Still, if Congress passes FinReg by June, that leaves a lot of time until the election. Republicans could rally around opposing the Supreme Court nominee (though like with Sotomeyor that could peter out when it get down to it), or immigration reform, if the Dems bring it up as the next major issue.

We'll see, but if FinReg passes it's going to be awfully hard to ignore that these two years were a pretty damn productive time for the government.

Posted by: MosBen | April 22, 2010 10:14 AM | Report abuse

I think the ideal schedule for the Dems would be to focus on the Supreme Court nominee and getting the nuclear reduction treaty passed. Immigration is going to be a very tricky issue, especially since many conservatives will scream "It's amnesty!" even if there's a provision that reads, "No current illegal immigrant will be granted amnesty".

Posted by: MosBen | April 22, 2010 10:17 AM | Report abuse

The most intractable problem the congressional Republicans face is the fact that they've chosen to lock horns time and again with a President who is focused, committed, tenacious and a hell of a lot smarter than they are.

Posted by: bluejay31 | April 22, 2010 10:22 AM | Report abuse

Sounds like the Rs need to go back and read the essay that lost Frum his AEI job if they want to achieve their (malign, sadly) policy objectives.

Though we've not enacted derivative regulation yet...

Posted by: WarrenTerra | April 22, 2010 10:26 AM | Report abuse

With the trillions of dollars worldwide invested in derivatives; and the value of derivatives based on the value of the assets owned by the corporation that issued them; it's a wonder there hasn't been some stronger control in place before now.

Given the projected length into the future of our on-going recession (+10 years); and given the projection that this will be a "jobless recovery"; I and other economists have come to the conclusion that the "true value of derivatives" are currently overstated and about to take a big plunge.

I wonder just what kind of shock that's going to be to our fragile economy? Time for some research.

Posted by: bwshook1 | April 22, 2010 10:30 AM | Report abuse

@MosBen: On immigration, that's a tricky one. Republicans are terrified of being against immigration reform that doesn't kick out every illegal out of the US, because their base will chew them up otherwise.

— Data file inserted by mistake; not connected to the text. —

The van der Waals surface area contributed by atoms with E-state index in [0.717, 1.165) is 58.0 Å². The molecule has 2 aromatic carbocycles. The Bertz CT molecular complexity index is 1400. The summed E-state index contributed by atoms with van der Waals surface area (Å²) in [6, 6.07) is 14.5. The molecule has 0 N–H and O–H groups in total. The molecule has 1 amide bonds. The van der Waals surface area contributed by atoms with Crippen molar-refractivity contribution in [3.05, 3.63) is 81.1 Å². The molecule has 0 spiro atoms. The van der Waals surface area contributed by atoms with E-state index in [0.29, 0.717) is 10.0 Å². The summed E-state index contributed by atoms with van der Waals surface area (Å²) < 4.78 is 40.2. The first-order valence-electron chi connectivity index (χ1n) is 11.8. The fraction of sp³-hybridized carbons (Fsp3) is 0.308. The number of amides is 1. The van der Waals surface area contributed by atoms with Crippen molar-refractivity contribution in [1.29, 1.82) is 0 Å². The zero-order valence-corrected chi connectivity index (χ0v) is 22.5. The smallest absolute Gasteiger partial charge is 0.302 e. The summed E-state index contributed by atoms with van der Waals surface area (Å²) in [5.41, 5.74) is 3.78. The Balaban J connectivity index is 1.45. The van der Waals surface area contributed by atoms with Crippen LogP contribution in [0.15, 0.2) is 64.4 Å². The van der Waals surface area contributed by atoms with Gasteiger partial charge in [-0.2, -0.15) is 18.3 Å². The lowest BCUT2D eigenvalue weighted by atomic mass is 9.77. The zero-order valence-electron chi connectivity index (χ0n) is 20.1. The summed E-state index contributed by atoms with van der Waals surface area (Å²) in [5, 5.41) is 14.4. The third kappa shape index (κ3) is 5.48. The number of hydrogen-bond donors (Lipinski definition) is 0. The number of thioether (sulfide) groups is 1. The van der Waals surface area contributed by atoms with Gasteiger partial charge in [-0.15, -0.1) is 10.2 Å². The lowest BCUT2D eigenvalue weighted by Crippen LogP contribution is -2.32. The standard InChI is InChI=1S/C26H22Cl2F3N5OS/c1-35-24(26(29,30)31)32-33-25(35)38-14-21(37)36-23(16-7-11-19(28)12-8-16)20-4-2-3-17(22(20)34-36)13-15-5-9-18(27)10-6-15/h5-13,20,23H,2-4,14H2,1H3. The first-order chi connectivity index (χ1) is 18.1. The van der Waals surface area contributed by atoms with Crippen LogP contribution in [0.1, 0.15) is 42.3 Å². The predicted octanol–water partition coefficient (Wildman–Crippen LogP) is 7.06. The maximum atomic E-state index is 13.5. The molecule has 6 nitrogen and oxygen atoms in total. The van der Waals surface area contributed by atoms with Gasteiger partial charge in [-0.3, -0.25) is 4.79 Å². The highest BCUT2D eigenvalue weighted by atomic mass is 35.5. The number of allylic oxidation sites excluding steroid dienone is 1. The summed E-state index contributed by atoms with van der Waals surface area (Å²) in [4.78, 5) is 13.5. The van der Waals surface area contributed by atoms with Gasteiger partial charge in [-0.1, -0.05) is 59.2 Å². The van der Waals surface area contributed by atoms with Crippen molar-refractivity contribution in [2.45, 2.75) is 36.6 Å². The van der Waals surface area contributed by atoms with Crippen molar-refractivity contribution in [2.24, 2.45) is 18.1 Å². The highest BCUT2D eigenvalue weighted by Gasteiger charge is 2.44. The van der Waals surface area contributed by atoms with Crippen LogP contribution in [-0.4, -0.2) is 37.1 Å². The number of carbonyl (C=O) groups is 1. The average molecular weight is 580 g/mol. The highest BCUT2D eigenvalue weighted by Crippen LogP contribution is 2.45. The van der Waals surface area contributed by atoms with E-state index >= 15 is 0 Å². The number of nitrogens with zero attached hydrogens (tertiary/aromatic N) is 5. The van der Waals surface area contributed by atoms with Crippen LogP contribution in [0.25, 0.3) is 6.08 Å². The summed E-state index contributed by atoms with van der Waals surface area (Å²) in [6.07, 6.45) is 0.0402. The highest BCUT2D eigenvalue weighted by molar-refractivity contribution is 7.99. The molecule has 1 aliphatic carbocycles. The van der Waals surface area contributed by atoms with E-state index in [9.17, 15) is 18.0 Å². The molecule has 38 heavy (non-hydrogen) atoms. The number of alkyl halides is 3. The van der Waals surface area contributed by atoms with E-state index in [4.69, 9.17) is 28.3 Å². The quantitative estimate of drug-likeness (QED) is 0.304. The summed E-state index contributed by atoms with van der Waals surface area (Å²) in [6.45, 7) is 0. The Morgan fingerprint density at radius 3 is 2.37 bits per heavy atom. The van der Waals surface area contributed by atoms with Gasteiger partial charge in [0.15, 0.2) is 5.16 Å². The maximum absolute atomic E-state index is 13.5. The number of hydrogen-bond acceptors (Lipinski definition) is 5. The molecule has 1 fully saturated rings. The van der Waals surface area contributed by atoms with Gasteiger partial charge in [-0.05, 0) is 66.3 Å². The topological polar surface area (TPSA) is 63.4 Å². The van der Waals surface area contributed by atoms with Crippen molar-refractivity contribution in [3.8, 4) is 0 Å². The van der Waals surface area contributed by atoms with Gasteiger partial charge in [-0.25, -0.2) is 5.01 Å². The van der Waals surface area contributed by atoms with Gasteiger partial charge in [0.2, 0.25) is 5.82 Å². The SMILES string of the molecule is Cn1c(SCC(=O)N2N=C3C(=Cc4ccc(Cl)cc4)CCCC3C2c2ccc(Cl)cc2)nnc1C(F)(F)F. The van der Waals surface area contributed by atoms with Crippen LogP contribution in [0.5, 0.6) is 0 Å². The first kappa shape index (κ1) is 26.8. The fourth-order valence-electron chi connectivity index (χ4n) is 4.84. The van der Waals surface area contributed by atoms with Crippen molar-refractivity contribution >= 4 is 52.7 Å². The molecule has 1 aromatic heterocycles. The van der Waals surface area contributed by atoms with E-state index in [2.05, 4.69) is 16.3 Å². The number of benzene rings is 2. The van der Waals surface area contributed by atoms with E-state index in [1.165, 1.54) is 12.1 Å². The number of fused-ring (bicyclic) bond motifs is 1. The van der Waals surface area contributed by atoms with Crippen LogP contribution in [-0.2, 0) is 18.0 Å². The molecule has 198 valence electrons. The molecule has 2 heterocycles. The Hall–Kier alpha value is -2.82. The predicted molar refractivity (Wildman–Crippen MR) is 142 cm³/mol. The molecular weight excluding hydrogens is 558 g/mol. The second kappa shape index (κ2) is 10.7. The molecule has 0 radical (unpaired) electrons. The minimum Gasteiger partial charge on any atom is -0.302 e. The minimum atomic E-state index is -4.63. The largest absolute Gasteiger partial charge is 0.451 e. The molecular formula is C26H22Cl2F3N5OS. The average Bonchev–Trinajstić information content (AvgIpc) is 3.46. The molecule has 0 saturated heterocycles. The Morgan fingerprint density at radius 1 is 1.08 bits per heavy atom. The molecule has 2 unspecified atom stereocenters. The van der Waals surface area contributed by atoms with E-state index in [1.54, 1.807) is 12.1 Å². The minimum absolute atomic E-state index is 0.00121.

At the same time, if they go for that type of bill (kick all the brown people out) they're also terrified of repercussions with minorities. Imagine the scenes of frothing white Tea Partiers screaming to the top of their lungs: "America is for Americans!", "Give me my Country back!", and "Brown people can get the hell out!".

I wonder if that's why Obama's into trying to get it in this year?

Whichever way it goes, it should make for some interesting watching!

Posted by: JERiv | April 22, 2010 10:32 AM | Report abuse

@JERiv: "Imagine the scenes of frothing white Tea Partiers screaming to the top of their lungs: 'America is for Americans!', 'Give me my Country back!', and "Brown people can get the hell out!'."

Those would be the lefties that infiltrated the tea parties to make them look like what liberals want them to look like, right?

@WarrenTerra: "Sounds like the Rs need to go back and read the essay that lost Frum his AEI job if they want to achieve their (malign, sadly) policy objectives"

Yes, malign. That's right. Republican politicians are evil, and actively want to do bad things because . . . they like being evil. Sigh.

BTW, Frum (according to many) lost his gig at the AEI because he didn't do any of the stuff he was getting money to do. Which will often cost you your job, no matter what your political opinions are.

Posted by: Kevin_Willis | April 22, 2010 11:02 AM | Report abuse

@MosBen: "Republicans could rally around opposing the Supreme Court nominee"